Boosting skills is the key to improving sluggish growth and productivity

The United Kingdom has record-high employment levels and very low jobless rates compared to most OECD countries. However, labour productivity growth remains weak and the job prospects of many adults are hurt by their poor literacy and numeracy skills. To boost growth, productivity and earnings, the UK should encourage lifelong learning among adults and promote better skills utilisation, according to a new OECD report. Getting Skills Right: United Kingdom says that educational attainment has been rising in the UK, with 42 percent of adults having a tertiary degree, compared with 34 percent across the OECD. Sixteen per cent graduate in the field of sciences, more than in any other OECD country, and nearly half of science graduates are women. The share of young adults enrolled in vocational education and training has risen to 43 percent but remains lower than in many other European countries. Apprenticeships are also less popular, pursued by around 24 percent of upper secondary students, compared to 59 percent in Switzerland or 41 percent in Germany.

Recent reforms to the regulation of apprenticeships should bring training content more in line with employer needs. The new apprenticeship levy should also encourage employers to take more responsibility for training, but care should be taken to prioritise quality of apprenticeship training to discourage employers simply re-badging existing training as an apprenticeship, according to the report.

Challenges remain in matching skill supply with skill demand in the UK. A high proportion of jobs remain low-skilled while the proportion that are high-skilled remains low relative to the increasing supply of workers with higher level qualifications. Among the countries covered by the OECD Survey of Adult Skills, the UK is only behind Spain in terms of the share of jobs that require lower-level qualifications (22 percent) while demand for higher level qualifications falls short of supply, with only a third of jobs requiring a tertiary education.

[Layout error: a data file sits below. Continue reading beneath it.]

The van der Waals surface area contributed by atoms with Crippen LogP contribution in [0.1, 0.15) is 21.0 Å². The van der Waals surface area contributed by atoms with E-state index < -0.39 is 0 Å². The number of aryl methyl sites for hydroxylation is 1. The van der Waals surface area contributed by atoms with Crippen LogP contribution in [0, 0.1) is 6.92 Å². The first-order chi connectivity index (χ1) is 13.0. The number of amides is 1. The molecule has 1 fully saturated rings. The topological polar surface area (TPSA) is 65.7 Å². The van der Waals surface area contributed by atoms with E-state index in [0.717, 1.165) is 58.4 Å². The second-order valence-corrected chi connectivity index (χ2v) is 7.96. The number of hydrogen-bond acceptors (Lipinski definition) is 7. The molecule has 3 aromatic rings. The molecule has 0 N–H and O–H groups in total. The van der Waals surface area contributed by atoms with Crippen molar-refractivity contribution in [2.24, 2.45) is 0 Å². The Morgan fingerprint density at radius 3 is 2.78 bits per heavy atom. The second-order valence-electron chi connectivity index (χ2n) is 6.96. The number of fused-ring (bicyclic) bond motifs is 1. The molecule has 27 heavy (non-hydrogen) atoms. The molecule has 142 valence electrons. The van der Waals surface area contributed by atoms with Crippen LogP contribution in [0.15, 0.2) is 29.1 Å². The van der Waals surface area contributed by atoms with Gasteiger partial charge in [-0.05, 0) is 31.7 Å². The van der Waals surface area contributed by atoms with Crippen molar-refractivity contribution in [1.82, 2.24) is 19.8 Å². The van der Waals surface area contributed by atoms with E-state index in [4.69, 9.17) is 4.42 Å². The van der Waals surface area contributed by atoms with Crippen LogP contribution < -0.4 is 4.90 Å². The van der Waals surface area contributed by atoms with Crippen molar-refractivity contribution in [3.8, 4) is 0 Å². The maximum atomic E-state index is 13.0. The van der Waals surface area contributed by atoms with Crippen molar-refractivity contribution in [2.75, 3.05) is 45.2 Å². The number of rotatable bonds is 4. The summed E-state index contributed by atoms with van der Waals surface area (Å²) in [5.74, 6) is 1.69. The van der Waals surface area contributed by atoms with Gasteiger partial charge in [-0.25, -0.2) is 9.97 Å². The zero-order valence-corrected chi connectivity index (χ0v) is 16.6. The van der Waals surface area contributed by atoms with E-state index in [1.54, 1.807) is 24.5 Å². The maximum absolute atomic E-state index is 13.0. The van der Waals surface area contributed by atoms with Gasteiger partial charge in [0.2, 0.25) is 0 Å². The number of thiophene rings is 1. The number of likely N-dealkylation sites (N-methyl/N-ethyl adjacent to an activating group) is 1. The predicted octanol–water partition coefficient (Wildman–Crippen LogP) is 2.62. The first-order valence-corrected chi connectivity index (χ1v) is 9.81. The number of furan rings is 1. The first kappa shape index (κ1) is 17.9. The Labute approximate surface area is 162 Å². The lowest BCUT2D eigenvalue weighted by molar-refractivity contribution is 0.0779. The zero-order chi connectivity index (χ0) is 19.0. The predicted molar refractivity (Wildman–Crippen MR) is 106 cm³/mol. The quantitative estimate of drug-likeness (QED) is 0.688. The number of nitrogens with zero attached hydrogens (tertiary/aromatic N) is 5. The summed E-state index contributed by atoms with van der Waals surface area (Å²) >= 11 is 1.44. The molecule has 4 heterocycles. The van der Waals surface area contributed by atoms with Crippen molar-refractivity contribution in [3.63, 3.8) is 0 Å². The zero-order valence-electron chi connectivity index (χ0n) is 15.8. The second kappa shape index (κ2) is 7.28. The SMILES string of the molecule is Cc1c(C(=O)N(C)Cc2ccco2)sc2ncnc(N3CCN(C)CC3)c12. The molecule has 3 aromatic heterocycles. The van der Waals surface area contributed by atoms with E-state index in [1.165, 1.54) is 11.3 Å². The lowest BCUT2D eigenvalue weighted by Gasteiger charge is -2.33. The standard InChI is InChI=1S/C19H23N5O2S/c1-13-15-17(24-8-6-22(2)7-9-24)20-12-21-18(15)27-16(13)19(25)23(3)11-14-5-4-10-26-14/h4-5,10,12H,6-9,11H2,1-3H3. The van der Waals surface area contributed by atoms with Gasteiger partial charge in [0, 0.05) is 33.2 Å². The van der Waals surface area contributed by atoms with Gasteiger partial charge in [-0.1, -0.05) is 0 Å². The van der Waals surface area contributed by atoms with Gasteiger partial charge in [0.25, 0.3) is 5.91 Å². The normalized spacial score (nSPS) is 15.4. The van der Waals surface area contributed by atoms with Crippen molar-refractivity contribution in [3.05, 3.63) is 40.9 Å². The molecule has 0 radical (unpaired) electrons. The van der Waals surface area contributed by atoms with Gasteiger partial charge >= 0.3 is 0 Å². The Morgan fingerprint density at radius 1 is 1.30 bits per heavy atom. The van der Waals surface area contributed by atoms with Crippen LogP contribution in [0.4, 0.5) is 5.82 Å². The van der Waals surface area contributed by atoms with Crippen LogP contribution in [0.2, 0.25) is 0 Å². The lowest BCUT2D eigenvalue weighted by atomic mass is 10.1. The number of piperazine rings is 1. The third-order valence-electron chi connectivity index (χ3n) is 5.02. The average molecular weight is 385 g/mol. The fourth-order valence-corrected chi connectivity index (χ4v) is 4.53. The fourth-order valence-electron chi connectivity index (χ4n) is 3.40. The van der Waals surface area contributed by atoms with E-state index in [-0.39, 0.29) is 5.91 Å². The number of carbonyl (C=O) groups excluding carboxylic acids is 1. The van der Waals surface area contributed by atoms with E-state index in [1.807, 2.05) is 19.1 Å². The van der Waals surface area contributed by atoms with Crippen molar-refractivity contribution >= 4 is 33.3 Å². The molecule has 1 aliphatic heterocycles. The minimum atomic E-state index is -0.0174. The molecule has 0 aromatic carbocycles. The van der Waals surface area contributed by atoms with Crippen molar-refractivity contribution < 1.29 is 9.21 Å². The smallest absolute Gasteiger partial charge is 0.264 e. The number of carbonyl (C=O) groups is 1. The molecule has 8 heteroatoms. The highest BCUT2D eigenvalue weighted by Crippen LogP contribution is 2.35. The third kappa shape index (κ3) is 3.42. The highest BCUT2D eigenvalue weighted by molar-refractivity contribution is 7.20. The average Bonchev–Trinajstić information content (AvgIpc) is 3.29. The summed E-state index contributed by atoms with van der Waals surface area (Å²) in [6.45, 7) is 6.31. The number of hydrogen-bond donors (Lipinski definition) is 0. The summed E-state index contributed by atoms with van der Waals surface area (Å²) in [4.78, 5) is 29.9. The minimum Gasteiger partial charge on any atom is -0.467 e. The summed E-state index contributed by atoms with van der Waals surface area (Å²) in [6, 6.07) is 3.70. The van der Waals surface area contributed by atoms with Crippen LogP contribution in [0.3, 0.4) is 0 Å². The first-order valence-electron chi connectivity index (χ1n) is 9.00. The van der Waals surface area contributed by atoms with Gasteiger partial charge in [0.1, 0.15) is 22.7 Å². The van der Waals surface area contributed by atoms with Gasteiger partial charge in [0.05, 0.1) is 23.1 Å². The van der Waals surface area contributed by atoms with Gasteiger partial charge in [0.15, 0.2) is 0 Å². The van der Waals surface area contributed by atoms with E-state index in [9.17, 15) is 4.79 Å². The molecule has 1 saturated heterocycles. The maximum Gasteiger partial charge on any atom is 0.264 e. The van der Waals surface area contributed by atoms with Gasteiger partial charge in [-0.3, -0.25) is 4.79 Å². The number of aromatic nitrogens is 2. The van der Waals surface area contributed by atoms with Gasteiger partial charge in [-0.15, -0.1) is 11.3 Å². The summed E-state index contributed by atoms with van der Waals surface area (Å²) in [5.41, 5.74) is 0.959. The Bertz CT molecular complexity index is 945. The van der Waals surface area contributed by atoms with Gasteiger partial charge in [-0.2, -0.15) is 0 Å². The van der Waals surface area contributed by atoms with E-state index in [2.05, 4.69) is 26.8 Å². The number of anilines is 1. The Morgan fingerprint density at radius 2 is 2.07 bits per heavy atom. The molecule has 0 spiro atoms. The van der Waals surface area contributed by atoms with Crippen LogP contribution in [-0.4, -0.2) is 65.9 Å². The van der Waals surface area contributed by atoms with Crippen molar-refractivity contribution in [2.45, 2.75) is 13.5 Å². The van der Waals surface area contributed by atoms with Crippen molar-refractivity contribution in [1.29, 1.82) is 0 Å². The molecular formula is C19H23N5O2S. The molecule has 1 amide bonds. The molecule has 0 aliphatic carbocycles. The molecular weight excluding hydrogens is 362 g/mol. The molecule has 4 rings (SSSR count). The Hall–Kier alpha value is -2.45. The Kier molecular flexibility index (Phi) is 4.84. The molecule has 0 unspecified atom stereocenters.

About 40 percent of British workers are either over-qualified or under-qualified for their job, and the same number are working in a field of study different to the one in which they studied in school. Furthermore, the OECD Skills for Jobs database reveals shortage pressure in knowledge related to education and training, health services and STEM subjects. More efforts are needed to improve skills utilisation and to stimulate innovation and growth in knowledge sectors, says the report.

Among the OECD’s recommendations are that the UK should:

  • Strengthen career guidance services. There should be more interactions between employers and secondary schools and access to career guidance services should be extended to cover employed workers as well as the unemployed.
  • Encourage lifelong learning. Advanced Learner Loans could be made more attractive for low-skilled workers by tying repayment waivers to employment in some shortage occupations. Personal learning accounts or paid training leave for in-demand skills could also help.
  • Enhance awareness about the value of training. More efforts need to be made to convince employers of the return on investment of training. Group schemes may also encourage more small and medium-sized firms to offer training.
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